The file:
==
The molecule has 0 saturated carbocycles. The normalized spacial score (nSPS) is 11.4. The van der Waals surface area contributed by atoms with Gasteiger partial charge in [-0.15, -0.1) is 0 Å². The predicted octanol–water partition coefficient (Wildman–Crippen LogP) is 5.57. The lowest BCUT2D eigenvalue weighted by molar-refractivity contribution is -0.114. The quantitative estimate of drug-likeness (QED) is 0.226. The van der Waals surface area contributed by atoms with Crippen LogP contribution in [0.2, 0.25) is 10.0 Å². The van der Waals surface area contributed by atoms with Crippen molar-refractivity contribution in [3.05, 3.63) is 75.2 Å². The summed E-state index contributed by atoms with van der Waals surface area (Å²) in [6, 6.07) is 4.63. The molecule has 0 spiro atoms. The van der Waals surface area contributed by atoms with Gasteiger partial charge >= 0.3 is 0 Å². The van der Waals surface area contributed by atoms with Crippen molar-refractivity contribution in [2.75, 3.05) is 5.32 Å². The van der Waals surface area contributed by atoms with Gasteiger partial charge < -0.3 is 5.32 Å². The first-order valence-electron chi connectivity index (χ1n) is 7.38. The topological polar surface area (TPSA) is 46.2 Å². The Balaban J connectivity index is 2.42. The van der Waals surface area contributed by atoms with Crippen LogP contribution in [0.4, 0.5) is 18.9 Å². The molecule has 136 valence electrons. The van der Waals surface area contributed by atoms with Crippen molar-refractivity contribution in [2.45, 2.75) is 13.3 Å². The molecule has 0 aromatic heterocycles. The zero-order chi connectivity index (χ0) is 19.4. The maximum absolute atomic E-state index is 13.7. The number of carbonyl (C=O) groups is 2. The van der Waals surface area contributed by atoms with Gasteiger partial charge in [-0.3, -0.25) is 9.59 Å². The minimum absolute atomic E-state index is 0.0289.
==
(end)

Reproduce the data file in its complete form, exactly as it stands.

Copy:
The molecule has 0 saturated carbocycles. The normalized spacial score (nSPS) is 11.4. The van der Waals surface area contributed by atoms with Gasteiger partial charge in [-0.15, -0.1) is 0 Å². The predicted octanol–water partition coefficient (Wildman–Crippen LogP) is 5.57. The lowest BCUT2D eigenvalue weighted by molar-refractivity contribution is -0.114. The quantitative estimate of drug-likeness (QED) is 0.226. The van der Waals surface area contributed by atoms with Crippen LogP contribution in [0.2, 0.25) is 10.0 Å². The van der Waals surface area contributed by atoms with Crippen molar-refractivity contribution in [3.05, 3.63) is 75.2 Å². The summed E-state index contributed by atoms with van der Waals surface area (Å²) in [6, 6.07) is 4.63. The molecule has 0 spiro atoms. The van der Waals surface area contributed by atoms with Gasteiger partial charge >= 0.3 is 0 Å². The van der Waals surface area contributed by atoms with Crippen molar-refractivity contribution in [2.75, 3.05) is 5.32 Å². The van der Waals surface area contributed by atoms with Gasteiger partial charge < -0.3 is 5.32 Å². The first-order valence-electron chi connectivity index (χ1n) is 7.38. The topological polar surface area (TPSA) is 46.2 Å². The Balaban J connectivity index is 2.42. The van der Waals surface area contributed by atoms with Crippen LogP contribution in [0.4, 0.5) is 18.9 Å². The molecule has 136 valence electrons. The van der Waals surface area contributed by atoms with Crippen molar-refractivity contribution in [2.45, 2.75) is 13.3 Å². The molecule has 0 aromatic heterocycles. The zero-order chi connectivity index (χ0) is 19.4. The maximum absolute atomic E-state index is 13.7. The number of carbonyl (C=O) groups is 2. The van der Waals surface area contributed by atoms with Gasteiger partial charge in [-0.3, -0.25) is 9.59 Å². The minimum absolute atomic E-state index is 0.0289.